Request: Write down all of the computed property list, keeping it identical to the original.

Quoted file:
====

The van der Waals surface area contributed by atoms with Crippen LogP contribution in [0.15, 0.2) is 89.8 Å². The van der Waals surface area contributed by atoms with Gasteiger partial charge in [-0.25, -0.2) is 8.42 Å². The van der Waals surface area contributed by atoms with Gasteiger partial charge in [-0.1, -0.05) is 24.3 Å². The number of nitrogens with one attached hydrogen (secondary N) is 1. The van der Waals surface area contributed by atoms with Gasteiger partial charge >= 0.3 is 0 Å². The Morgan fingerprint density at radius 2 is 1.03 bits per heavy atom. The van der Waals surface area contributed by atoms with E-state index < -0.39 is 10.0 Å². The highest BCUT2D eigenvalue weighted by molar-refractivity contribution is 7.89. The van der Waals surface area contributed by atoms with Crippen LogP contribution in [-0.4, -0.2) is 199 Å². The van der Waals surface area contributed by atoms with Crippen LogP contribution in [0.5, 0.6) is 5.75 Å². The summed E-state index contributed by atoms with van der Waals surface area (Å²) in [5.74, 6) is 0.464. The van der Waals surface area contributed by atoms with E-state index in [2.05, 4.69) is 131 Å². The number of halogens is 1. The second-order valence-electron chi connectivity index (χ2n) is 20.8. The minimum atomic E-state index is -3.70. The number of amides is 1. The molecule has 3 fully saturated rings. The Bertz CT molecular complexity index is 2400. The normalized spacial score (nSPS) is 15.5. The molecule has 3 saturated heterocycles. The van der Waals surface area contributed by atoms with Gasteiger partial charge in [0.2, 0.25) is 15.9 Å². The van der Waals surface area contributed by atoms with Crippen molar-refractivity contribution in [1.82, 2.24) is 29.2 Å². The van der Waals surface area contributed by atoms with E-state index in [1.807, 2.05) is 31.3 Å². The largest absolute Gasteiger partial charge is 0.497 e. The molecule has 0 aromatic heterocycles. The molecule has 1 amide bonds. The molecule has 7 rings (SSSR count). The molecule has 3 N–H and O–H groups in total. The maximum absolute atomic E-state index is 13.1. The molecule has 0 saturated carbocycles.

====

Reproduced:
The van der Waals surface area contributed by atoms with Crippen LogP contribution in [0.15, 0.2) is 89.8 Å². The van der Waals surface area contributed by atoms with Gasteiger partial charge in [-0.25, -0.2) is 8.42 Å². The van der Waals surface area contributed by atoms with Gasteiger partial charge in [-0.1, -0.05) is 24.3 Å². The number of nitrogens with one attached hydrogen (secondary N) is 1. The van der Waals surface area contributed by atoms with Gasteiger partial charge >= 0.3 is 0 Å². The Morgan fingerprint density at radius 2 is 1.03 bits per heavy atom. The van der Waals surface area contributed by atoms with E-state index < -0.39 is 10.0 Å². The highest BCUT2D eigenvalue weighted by molar-refractivity contribution is 7.89. The van der Waals surface area contributed by atoms with Crippen LogP contribution in [-0.4, -0.2) is 199 Å². The van der Waals surface area contributed by atoms with Crippen LogP contribution in [0.5, 0.6) is 5.75 Å². The summed E-state index contributed by atoms with van der Waals surface area (Å²) in [5.74, 6) is 0.464. The van der Waals surface area contributed by atoms with E-state index in [2.05, 4.69) is 131 Å². The number of halogens is 1. The second-order valence-electron chi connectivity index (χ2n) is 20.8. The minimum atomic E-state index is -3.70. The number of amides is 1. The molecule has 3 fully saturated rings. The Bertz CT molecular complexity index is 2400. The normalized spacial score (nSPS) is 15.5. The molecule has 3 saturated heterocycles. The van der Waals surface area contributed by atoms with Gasteiger partial charge in [0.2, 0.25) is 15.9 Å². The van der Waals surface area contributed by atoms with Crippen molar-refractivity contribution in [1.82, 2.24) is 29.2 Å². The van der Waals surface area contributed by atoms with E-state index in [1.807, 2.05) is 31.3 Å². The largest absolute Gasteiger partial charge is 0.497 e. The molecule has 0 aromatic heterocycles. The molecule has 1 amide bonds. The molecule has 7 rings (SSSR count). The molecule has 3 N–H and O–H groups in total. The maximum absolute atomic E-state index is 13.1. The molecule has 0 saturated carbocycles.